In 2008, new Duke head football coach David Cutcliffe was watching his squad workout for the first time. After 30 minutes, he abruptly cut the session short, gleefully announcing to the team and staff that he was watching the fattest football players he’d ever seen. “This is fantastic. We can add four wins just by getting you in shape.” Over the next three months, the Blue Devils lost a cumulative 500 pounds.
That quarter-ton wasn’t spread equally across 90 players. Far from it. The vast majority of that weight was lost by only a handful of players: the fat ones.
I thought about that story as I signed my tax return this past week. I think about it every time I hear anyone demagogue changes in the tax code, complaining that changes unequally benefit the wealthiest taxpayers. However, the vast majority of any change in the country’s tax burden – either an increase or decrease – will always be borne by the same small group of people: those who pay most of the taxes.
There are plenty of obvious inequities in the tax code. It favors homeowners, Mormons and investors over renters, childless couples and wage earners. It also favors the unemployed and underemployed over the employed. That’s not a political statement or moral judgement; it’s a statement of fact. If a couple with two children makes below $45,000 their income tax rate is zero.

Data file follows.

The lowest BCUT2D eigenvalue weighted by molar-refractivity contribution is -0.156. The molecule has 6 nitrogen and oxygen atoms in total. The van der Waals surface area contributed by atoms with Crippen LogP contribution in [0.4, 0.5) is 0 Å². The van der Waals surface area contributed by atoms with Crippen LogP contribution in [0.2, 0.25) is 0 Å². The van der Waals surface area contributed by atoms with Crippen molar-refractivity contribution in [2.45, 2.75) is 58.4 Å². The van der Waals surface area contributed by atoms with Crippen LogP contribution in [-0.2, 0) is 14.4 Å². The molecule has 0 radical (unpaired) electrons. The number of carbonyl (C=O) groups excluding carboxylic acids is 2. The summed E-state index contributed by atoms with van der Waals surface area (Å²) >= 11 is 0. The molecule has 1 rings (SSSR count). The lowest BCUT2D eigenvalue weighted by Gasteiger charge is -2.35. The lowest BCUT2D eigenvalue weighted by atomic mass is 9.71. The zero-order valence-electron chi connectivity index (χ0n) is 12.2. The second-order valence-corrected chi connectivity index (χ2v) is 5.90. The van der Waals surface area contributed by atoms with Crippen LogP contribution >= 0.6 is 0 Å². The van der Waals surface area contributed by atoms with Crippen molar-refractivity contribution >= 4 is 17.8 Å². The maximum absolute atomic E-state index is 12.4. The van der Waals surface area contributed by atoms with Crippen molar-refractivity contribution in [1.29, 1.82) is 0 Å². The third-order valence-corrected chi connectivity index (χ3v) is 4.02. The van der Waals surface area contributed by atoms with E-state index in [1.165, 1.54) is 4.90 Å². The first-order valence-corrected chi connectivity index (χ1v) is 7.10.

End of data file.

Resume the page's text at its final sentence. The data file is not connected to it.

Maybe that figure should be $70,000. Or $25,000. Maybe the highest rate should be 50% or 25%, instead of 37%.
Whatever the structure of the code, tax cuts will only be enjoyed by people who pay taxes. Tax increases will only be suffered by people who pay taxes.
So who pays taxes?
According to the latest IRS data, it takes $481,000 of adjusted gross income (AGI) to place a taxpayer in the top one percent of taxpayers. This group pays about 39% of all federal income taxes. “So what,” you say? “Those people are rich. They can afford it.”
Let’s see if we can hit a little closer to home. The top ten percent of taxpayers – those with AGI in excess of $138,000 – pay 70.6% of all income taxes. The Tax Policy Center estimates that 45.5% of households don’t pay any income tax, so fewer than five percent of Americans pay 70% of all federal income taxes.
It costs money to run the government, and we only collect enough taxes to fund about 80% of our federal expenditures each year. Whether higher or lower rates maximize tax collections is a question of politics and economic theory. But any change in rates is felt by a small group of people – those who pay the taxes. That’s simple math.
David Moon, pictured above with Johnny Majors, is president of Moon Capital Management. A version of this piece originally appeared in the USA TODAY NETWORK.